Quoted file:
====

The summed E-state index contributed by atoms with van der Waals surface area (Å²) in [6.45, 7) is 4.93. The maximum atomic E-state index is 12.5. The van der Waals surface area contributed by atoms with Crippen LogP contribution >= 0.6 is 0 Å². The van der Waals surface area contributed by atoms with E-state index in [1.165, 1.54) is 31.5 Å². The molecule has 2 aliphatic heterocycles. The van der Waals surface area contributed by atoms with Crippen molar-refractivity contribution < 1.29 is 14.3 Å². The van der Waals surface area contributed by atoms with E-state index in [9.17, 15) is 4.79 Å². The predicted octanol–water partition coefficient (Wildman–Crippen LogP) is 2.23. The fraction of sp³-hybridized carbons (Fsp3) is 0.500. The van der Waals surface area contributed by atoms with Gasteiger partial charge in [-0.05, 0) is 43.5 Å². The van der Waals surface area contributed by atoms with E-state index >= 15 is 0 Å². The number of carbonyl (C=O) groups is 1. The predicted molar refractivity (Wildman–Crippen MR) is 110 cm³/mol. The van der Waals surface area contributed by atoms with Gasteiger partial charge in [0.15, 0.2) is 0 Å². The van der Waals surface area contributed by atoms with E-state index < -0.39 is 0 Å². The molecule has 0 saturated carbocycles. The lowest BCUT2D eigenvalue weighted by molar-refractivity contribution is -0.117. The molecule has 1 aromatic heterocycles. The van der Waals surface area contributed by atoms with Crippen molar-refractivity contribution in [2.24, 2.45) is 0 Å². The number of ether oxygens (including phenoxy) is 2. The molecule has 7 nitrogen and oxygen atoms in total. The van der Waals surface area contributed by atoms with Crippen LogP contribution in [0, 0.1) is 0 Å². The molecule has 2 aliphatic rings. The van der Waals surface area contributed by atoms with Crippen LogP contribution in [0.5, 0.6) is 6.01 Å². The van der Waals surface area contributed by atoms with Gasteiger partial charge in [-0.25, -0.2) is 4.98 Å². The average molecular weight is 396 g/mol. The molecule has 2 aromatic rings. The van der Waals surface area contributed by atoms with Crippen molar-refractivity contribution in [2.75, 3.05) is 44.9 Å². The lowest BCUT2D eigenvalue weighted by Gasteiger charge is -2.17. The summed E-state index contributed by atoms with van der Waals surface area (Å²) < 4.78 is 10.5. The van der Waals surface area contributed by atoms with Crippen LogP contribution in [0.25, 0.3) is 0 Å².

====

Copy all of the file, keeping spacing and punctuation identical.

The summed E-state index contributed by atoms with van der Waals surface area (Å²) in [6.45, 7) is 4.93. The maximum atomic E-state index is 12.5. The van der Waals surface area contributed by atoms with Crippen LogP contribution >= 0.6 is 0 Å². The van der Waals surface area contributed by atoms with E-state index in [1.165, 1.54) is 31.5 Å². The molecule has 2 aliphatic heterocycles. The van der Waals surface area contributed by atoms with Crippen molar-refractivity contribution < 1.29 is 14.3 Å². The van der Waals surface area contributed by atoms with E-state index in [9.17, 15) is 4.79 Å². The predicted octanol–water partition coefficient (Wildman–Crippen LogP) is 2.23. The fraction of sp³-hybridized carbons (Fsp3) is 0.500. The van der Waals surface area contributed by atoms with Gasteiger partial charge in [-0.05, 0) is 43.5 Å². The van der Waals surface area contributed by atoms with E-state index >= 15 is 0 Å². The number of carbonyl (C=O) groups is 1. The predicted molar refractivity (Wildman–Crippen MR) is 110 cm³/mol. The van der Waals surface area contributed by atoms with Gasteiger partial charge in [0.15, 0.2) is 0 Å². The van der Waals surface area contributed by atoms with E-state index < -0.39 is 0 Å². The molecule has 0 saturated carbocycles. The lowest BCUT2D eigenvalue weighted by molar-refractivity contribution is -0.117. The molecule has 1 aromatic heterocycles. The van der Waals surface area contributed by atoms with Crippen molar-refractivity contribution in [2.24, 2.45) is 0 Å². The number of ether oxygens (including phenoxy) is 2. The molecule has 7 nitrogen and oxygen atoms in total. The van der Waals surface area contributed by atoms with Crippen LogP contribution in [0, 0.1) is 0 Å². The molecule has 2 aliphatic rings. The van der Waals surface area contributed by atoms with Crippen LogP contribution in [0.5, 0.6) is 6.01 Å². The van der Waals surface area contributed by atoms with Gasteiger partial charge in [-0.25, -0.2) is 4.98 Å². The average molecular weight is 396 g/mol. The molecule has 2 aromatic rings. The van der Waals surface area contributed by atoms with Crippen molar-refractivity contribution in [2.75, 3.05) is 44.9 Å². The lowest BCUT2D eigenvalue weighted by Gasteiger charge is -2.17. The summed E-state index contributed by atoms with van der Waals surface area (Å²) < 4.78 is 10.5. The van der Waals surface area contributed by atoms with Crippen LogP contribution in [0.25, 0.3) is 0 Å².